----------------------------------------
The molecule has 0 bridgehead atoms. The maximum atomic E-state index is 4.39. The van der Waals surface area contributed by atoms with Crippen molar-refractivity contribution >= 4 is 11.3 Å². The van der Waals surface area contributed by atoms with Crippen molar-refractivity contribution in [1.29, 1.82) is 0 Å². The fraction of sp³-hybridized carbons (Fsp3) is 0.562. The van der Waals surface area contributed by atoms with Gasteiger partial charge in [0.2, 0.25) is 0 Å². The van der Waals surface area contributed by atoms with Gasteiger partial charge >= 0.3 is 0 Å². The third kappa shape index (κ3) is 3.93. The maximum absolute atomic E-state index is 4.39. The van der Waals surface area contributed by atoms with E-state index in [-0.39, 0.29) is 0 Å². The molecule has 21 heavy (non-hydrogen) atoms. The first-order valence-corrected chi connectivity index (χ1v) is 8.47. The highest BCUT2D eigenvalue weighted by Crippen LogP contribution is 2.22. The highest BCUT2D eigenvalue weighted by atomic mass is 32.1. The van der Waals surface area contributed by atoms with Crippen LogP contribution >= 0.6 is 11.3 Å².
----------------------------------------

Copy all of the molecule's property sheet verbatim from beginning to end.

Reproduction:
The molecule has 0 bridgehead atoms. The maximum atomic E-state index is 4.39. The van der Waals surface area contributed by atoms with Crippen molar-refractivity contribution >= 4 is 11.3 Å². The van der Waals surface area contributed by atoms with Crippen molar-refractivity contribution in [1.29, 1.82) is 0 Å². The fraction of sp³-hybridized carbons (Fsp3) is 0.562. The van der Waals surface area contributed by atoms with Gasteiger partial charge in [0.2, 0.25) is 0 Å². The van der Waals surface area contributed by atoms with Gasteiger partial charge >= 0.3 is 0 Å². The third kappa shape index (κ3) is 3.93. The maximum absolute atomic E-state index is 4.39. The van der Waals surface area contributed by atoms with E-state index in [-0.39, 0.29) is 0 Å². The molecule has 21 heavy (non-hydrogen) atoms. The first-order valence-corrected chi connectivity index (χ1v) is 8.47. The highest BCUT2D eigenvalue weighted by Crippen LogP contribution is 2.22. The highest BCUT2D eigenvalue weighted by atomic mass is 32.1. The van der Waals surface area contributed by atoms with Crippen LogP contribution >= 0.6 is 11.3 Å².